Whether you’re a fan of The X-Factor or not, there’s a lot to learn from this UK Christmas number one, if only by referencing against the great opening vocal sound — warm, breathy and intimate, despite the gale-force pitch-correction. While we’re talking about the opening, let me also draw your attention to savage low-frequency filtering of the acoustic guitars. Although it’s hardly the most natural of sounds (unless you live in a doll’s house), it’s nonetheless very effective in context, giving the impression of an acoustic guitar in the arrangement, while staying out of the way of the clean electric guitar and lead vocal in the low-mid range. Indeed, I’d hazard a guess that the lead vocal wouldn’t make nearly the sonic impact it does if such harsh EQ measures had not been taken.
Another aspect of the mix that rewards close scrutiny is the warm and beautifully controlled low end, when the drums arrive at 0:24. Although the bass is powerful in the 100Hz region, it rolls off from about 70Hz, leaving the bottom couple of octaves all but free for the kick drum to deliver a satisfyingly weighty oomph, all the way down to 30Hz or so. If you filter out the sub-100Hz region, however, it’s clear that the kick drum still has plenty of higher frequencies with which to punch through, while the LF restrictions placed on the bass (and, indeed, the rest of the mix) ensure that the rest of the balance suffers very little. All in all, this makes for a great compromise between achieving good small-speaker compatibility for chart purposes, and capitalising on the bandwidth extremes for car, hi-fi, and home-theatre listeners.
The biggest challenge of mixing an ‘all guns blazing’ pop arrangement like this, though, is generating a convincing build-up without losing drum/vocal clarity, or running out of headroom. The kick drum keeps its head above water on account of its low-frequency dominance, and also by interacting with the bus compressor — effectively indicating its presence by ducking the whole mix subtly on each hit. The snare can’t work these same angles, but nonetheless manages to remain dominant in the mix throughout. There are several reasons for this. Firstly, it’s got a very sharp and prominent attack, which slices through the mix fairly effortlessly. Secondly, this attack is followed by a short, but extremely dense sustain, lasting roughly 80-100ms. I wouldn’t be surprised if this was achieved by layering in some kind of parallel gated effect, but whatever it is, it allows the drum to retain its sense of body in the face of increasingly powerful frequency-masking effects, as everything including the kitchen sink is piled into the arrangement. Thirdly, the reverb treatment helps to increase both the drum’s effective duration and its reach across the stereo field — a tactic that becomes applied more assertively as the overall texture thickens, and which has the beneficial side-effect of increasing the mix’s overall sense of size and width at those points.
As I’ve already mentioned, one factor that aids the vocal clarity is careful EQ bracketing of other parts, but I’m guessing that the possibilities of this method were exhausted before an adequate balance for the choruses could be achieved. I can hear a fair amount of ducking of background parts such as guitars and strings in response to the vocal, whether by triggered dynamics, fader automation, or both. Some of this is quite mild, but occasionally it does get quite extreme, such as under the lead vocal’s word ‘if’ at 1:06 in the first chorus. (Interestingly, this ducking instance only really appears to affect the stereo ‘Middle’ component — perhaps there’s some sneaky M/S processing going on?)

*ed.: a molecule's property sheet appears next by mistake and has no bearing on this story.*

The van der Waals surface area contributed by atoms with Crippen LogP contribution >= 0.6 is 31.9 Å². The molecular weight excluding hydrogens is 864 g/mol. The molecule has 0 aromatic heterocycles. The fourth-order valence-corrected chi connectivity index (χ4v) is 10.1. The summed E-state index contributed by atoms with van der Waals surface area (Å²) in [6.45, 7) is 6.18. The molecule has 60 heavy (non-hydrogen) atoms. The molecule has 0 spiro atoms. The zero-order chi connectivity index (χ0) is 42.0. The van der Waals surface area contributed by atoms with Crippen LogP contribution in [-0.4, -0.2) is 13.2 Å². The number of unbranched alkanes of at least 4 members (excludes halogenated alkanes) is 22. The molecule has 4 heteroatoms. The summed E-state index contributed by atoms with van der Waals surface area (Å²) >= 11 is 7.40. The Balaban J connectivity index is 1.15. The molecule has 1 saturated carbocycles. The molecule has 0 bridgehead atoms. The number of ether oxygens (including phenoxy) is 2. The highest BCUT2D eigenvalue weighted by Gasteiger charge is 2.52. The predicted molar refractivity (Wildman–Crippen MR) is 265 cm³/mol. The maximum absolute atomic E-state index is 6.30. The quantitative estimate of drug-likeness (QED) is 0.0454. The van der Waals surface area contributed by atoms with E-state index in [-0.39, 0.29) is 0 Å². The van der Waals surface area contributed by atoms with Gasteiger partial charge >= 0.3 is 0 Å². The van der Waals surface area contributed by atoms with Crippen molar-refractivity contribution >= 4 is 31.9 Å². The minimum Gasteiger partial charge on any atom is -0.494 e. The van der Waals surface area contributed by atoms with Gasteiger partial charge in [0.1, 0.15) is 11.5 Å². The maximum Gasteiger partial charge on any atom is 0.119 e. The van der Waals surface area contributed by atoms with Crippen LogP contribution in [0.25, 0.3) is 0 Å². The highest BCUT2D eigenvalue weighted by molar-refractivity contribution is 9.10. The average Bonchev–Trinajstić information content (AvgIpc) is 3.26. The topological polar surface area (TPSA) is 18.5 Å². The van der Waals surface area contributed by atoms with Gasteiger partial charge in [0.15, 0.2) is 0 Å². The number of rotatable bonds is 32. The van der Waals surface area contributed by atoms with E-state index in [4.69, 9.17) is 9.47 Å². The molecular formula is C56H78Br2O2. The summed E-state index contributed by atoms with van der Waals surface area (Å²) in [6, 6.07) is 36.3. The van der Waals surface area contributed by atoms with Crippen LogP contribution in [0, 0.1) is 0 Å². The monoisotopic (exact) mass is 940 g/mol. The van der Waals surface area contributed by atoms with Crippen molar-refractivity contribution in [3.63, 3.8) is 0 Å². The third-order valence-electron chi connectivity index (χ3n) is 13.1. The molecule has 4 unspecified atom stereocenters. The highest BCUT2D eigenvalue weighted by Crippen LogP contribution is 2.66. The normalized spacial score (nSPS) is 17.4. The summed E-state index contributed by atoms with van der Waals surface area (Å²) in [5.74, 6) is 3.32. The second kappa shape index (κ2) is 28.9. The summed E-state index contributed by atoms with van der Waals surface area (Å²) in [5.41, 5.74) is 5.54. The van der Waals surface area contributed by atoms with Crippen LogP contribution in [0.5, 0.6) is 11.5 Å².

So far, there’s much to admire, but I confess to being rather less impressed by how this mix uses the available digital headroom. I’m not squeamish about loudness-enhancement processing, but here it’s taken too far even for me. To my ears, the sound already begins to suffer unacceptably from hitting the digital endstops at the downbeat of the second chorus (2:00). The kick drum simply folds in on itself and practically disappears, where I’d have wanted it to solidly underpin that important section’s arrival. My guess is that the mix engineer had nothing to do with the loudness processing in this case, otherwise I reckon he might have done something more to compensate for it by adjusting the mix balance. As for the middle section (2:33-2:65), the distortion created by pushing the peak-to-average reading below 5dB is pretty unpleasant, not least because the generally clean-sounding instrumentation doesn’t do much to mask it. Even on my grotbox speakers, it sounds like someone has accidentally nudged the radio’s tuning dial! Of course, once the middle section has maxed out both the possibilities for increasing the instrumentation and loudness, the only thing left to lift the final chorus is the traditional arranger’s admission of defeat: stepping up a key.
Personally, I know Ash Howes best for his work with Dido and Alisha’s Attic, and it’s very interesting to compare this Matt Cardle mix with Dido’s ‘White Flag’, which I have on my own reference CD – it’s another track with a very effective and controlled low end, as well as wafer-thin acoustic guitars. (It’s also a good example of how to allow the vocal to take up a huge amount of space in the mix.) And if you need evidence that Ash Howes is perfectly capable of great long-term mix dynamics (whatever the mastering engineer might do to them further down the line), check out Dido’s ‘Hunter’, which is brilliant – not least for the great drop chorus at the end.